Humanize the Pro-Life Position—“Come Out” as Pro-Life

The abortion-choice lobby has moved on from just dehumanizing unborn persons. They’ve now shifted their primary focus to dehumanizing pro-life people.

It sounds ridiculous for me to say that pro-choice leaders are less concerned about arguing that the unborn aren’t valuable persons. Here’s the thing: unborn humans aren’t visible, and planting doubt or apathy is quite often enough to get pro-choice people to empathize with the visible woman rather than the invisible child. If someone doesn’t seem to be present, if they can’t or don’t speak up for themselves, it is no major challenge to ignore them.

Estimated reading time: 9 minutes

Men speaking at table.

Why We Must Be Openly Pro-Life

Pro-life people have a pesky tendency to be visible and audible. The most effective way to counter this “problem” is to render pro-life people as something other than persons. If pro-choice leaders are successfully able to “other” pro-life people, then the public can ignore us because we are made into something noxious, detestable, beneath consideration. In short, pro-choice leaders are attacking the character and credibility of the pro-life movement in order to force pro-life people into hiding.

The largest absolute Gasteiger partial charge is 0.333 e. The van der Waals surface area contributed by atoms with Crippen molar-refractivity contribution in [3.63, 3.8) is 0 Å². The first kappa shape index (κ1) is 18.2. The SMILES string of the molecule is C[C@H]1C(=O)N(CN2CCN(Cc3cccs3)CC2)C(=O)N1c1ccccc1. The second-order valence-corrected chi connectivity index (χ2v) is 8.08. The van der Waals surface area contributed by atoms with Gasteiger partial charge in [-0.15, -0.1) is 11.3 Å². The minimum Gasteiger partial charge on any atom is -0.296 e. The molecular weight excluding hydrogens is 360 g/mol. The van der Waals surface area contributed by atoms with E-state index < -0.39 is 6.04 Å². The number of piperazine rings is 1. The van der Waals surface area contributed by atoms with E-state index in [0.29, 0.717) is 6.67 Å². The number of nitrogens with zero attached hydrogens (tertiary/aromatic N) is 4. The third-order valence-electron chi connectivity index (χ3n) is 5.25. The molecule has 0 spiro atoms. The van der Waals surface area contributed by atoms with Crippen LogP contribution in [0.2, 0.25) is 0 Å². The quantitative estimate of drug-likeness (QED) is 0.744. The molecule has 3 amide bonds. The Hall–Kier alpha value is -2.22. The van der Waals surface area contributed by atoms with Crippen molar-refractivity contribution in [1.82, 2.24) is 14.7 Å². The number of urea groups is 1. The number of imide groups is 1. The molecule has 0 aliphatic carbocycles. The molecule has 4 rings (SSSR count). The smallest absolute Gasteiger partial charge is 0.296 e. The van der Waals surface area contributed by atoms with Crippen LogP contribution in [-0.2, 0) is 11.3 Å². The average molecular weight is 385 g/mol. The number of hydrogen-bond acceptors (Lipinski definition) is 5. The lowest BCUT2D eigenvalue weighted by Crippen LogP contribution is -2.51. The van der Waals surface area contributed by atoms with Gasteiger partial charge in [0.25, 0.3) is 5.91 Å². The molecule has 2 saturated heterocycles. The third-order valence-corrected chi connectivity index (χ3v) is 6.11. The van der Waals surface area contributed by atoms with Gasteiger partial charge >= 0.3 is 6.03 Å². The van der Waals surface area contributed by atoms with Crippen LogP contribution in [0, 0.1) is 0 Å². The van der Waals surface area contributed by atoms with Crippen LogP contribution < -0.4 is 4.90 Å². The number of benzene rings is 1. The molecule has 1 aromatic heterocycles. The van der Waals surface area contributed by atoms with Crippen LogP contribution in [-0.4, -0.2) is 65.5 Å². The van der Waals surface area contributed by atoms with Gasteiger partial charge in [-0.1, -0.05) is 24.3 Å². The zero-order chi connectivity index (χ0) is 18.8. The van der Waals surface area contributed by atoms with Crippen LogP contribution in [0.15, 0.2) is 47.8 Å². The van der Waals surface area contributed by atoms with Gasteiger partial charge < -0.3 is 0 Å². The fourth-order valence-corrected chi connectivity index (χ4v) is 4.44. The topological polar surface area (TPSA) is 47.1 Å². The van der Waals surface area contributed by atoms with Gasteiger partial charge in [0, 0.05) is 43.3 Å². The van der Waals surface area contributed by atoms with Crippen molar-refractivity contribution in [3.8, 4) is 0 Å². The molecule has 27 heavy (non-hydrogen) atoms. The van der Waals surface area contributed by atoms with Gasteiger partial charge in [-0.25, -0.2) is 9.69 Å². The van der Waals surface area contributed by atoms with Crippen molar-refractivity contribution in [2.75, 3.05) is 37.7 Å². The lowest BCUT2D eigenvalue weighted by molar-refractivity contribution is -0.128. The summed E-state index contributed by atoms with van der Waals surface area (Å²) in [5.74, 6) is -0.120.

This is why pro-life people are so frequently painted as religious crazies or terrorists. Take the recent AKA Jane Roe documentary: a clinic worker refers to pro-life people as “terrorists” because they yell at people and block clinic entrances (things which…aren’t terroristic), but this claim is made out to be respectable because the director displays a clip of actual anti-abortion violence—a person bombing an abortion facility. People don’t listen to what a terrorist has to say because a terrorist’s message is automatically considered violent and evil. If to be pro-life is to be an “anti-choice terrorist”, to use the term my colleague Rachel heard used during women’s studies classes, then it doesn’t matter if we say that pro-choice people are supporting a massive human-rights violation, because good people should avoid being contaminated even by hearing us.

If this strategy succeeds, the pro-life position will be a thought crime. Pro-life people will become political untouchables. We can’t convince people who won’t listen to us; even though we have better arguments, pro-choice leaders won’t have to give an answer if they can silence those who question their position.